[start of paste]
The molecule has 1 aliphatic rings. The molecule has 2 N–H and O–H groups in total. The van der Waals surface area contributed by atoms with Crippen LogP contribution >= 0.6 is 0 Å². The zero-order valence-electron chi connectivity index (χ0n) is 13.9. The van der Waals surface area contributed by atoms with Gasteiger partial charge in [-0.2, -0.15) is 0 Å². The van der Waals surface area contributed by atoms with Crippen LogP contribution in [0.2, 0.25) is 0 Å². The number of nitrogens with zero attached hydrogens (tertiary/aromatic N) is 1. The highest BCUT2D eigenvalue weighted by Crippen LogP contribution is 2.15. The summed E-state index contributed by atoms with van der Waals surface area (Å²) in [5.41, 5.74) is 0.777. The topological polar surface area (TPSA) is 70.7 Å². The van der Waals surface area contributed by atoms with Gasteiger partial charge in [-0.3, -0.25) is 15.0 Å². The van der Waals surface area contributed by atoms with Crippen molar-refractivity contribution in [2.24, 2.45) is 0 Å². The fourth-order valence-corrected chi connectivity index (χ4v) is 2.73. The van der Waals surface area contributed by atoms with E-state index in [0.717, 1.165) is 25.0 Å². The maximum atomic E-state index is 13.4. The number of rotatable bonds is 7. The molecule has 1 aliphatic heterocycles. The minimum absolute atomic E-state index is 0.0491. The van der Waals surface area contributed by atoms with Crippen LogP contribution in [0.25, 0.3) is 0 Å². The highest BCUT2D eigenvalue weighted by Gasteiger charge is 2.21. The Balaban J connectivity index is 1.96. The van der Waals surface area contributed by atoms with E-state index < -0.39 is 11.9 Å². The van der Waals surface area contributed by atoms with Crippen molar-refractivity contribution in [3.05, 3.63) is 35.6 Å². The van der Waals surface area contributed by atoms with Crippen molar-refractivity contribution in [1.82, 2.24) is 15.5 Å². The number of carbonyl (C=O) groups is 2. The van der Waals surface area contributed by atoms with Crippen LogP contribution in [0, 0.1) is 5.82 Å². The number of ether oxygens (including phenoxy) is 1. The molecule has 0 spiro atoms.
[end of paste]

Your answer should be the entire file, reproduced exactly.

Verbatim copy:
The molecule has 1 aliphatic rings. The molecule has 2 N–H and O–H groups in total. The van der Waals surface area contributed by atoms with Crippen LogP contribution >= 0.6 is 0 Å². The zero-order valence-electron chi connectivity index (χ0n) is 13.9. The van der Waals surface area contributed by atoms with Gasteiger partial charge in [-0.2, -0.15) is 0 Å². The van der Waals surface area contributed by atoms with Crippen LogP contribution in [0.2, 0.25) is 0 Å². The number of nitrogens with zero attached hydrogens (tertiary/aromatic N) is 1. The highest BCUT2D eigenvalue weighted by Crippen LogP contribution is 2.15. The summed E-state index contributed by atoms with van der Waals surface area (Å²) in [5.41, 5.74) is 0.777. The topological polar surface area (TPSA) is 70.7 Å². The van der Waals surface area contributed by atoms with Gasteiger partial charge in [-0.3, -0.25) is 15.0 Å². The van der Waals surface area contributed by atoms with Crippen molar-refractivity contribution in [2.24, 2.45) is 0 Å². The fourth-order valence-corrected chi connectivity index (χ4v) is 2.73. The van der Waals surface area contributed by atoms with E-state index in [0.717, 1.165) is 25.0 Å². The maximum atomic E-state index is 13.4. The number of rotatable bonds is 7. The molecule has 1 aliphatic heterocycles. The minimum absolute atomic E-state index is 0.0491. The van der Waals surface area contributed by atoms with Crippen LogP contribution in [0.25, 0.3) is 0 Å². The highest BCUT2D eigenvalue weighted by Gasteiger charge is 2.21. The Balaban J connectivity index is 1.96. The van der Waals surface area contributed by atoms with E-state index < -0.39 is 11.9 Å². The van der Waals surface area contributed by atoms with Crippen molar-refractivity contribution in [3.05, 3.63) is 35.6 Å². The van der Waals surface area contributed by atoms with Crippen molar-refractivity contribution in [1.82, 2.24) is 15.5 Å². The number of carbonyl (C=O) groups is 2. The van der Waals surface area contributed by atoms with Crippen LogP contribution in [0, 0.1) is 5.82 Å². The number of ether oxygens (including phenoxy) is 1. The molecule has 0 spiro atoms.